“Don’t remind me. I saw them coming and I still want to blind myself.”

Hope replaced the discomfort in her chest, floating up like a dozen balloons. “You saw them coming? How?”

“Travis told me you were seeing each other a couple of days ago.” He continued on as if he hadn’t made his sister capable of floating up to the moon. “It was only a matter of time before everyone took an interest. You’re not exactly a likely pair. For good reason.”

Bethany muscled up to her side, shooting a glare in Stephen’s direction. “Don’t take that line of thought any further. She’s heard enough for tonight.”

A flicker of nerves—maybe even sympathy—passed across her brother’s face. “He’s going to chew you up and spit you out, Georgie.”

“That’s my problem, Stephen. Not yours,” Georgie returned, her voice vibrating. And damn, it felt good to not only stand up to her brother, but to have him reevaluate her with a look. That’s right. I’m not just your dopey little sister.

“Fine,” Stephen finally grumbled. “I’ve got my own problems to deal with right now.”

Kristin shot to her feet. “Oh, I’m a problem now?”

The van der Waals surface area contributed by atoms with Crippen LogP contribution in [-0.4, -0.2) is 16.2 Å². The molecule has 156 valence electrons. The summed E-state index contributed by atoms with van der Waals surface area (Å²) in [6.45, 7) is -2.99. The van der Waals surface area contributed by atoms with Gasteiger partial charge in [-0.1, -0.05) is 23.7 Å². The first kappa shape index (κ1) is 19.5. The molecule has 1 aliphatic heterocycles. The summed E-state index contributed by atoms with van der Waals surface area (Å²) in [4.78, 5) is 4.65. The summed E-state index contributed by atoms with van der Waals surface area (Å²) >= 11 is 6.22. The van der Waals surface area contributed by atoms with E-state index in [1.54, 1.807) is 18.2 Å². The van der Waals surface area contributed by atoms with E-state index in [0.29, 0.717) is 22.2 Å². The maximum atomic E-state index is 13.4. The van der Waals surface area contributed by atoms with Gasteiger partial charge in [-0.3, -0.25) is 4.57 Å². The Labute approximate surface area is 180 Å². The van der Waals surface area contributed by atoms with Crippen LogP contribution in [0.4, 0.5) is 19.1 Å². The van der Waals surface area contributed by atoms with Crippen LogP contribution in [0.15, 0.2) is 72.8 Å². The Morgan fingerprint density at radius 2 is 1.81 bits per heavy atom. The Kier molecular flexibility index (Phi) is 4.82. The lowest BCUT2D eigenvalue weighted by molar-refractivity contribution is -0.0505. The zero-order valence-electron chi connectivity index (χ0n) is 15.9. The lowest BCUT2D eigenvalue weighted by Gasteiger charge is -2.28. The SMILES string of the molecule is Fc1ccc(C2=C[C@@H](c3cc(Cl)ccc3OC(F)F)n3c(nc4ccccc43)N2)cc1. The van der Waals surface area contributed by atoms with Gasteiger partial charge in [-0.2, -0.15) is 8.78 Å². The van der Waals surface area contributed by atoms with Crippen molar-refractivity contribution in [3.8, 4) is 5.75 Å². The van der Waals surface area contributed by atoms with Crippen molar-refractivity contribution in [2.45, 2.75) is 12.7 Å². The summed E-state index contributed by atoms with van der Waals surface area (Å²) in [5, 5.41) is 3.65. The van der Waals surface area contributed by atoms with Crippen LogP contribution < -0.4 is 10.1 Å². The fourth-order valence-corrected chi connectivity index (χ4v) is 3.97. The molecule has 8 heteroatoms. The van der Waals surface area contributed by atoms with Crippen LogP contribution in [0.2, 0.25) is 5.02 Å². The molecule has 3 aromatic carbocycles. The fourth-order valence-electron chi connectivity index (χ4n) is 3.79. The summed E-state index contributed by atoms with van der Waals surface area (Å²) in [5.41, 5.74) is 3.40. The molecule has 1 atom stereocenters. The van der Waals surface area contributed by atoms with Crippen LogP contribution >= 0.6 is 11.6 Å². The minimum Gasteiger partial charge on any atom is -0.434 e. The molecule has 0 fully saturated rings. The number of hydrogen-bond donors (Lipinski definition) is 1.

“No. No, honey, I . . .” Stephen shoved a hand through his wet hair. “Can we talk about this at home?”

His wife crossed her arms and waited.

Their brother shifted in his boots. “I missed your chicken like hell, Kristin. I was going to tell you all about how leaving it behind ruined my day, but then I got to looking at the calendar. You know, the one that says when you’re . . .” He cleared his throat loudly. “It says when you’re, you know, ovulating. So I was trying to get the day cleaned off as fast as I could, so we could . . . uh. I wanted to—”

“I think we’re good here,” Georgie said, raising her hand. “I’m pretty clear on what happened and don’t need any more details. Who’s with me?”

Everyone’s hand went up besides Kristin’s and Stephen’s.

“You may take me home now, Stephen Castle,” Kristin said, lifting her chin. “Girls, you can keep the muffins.”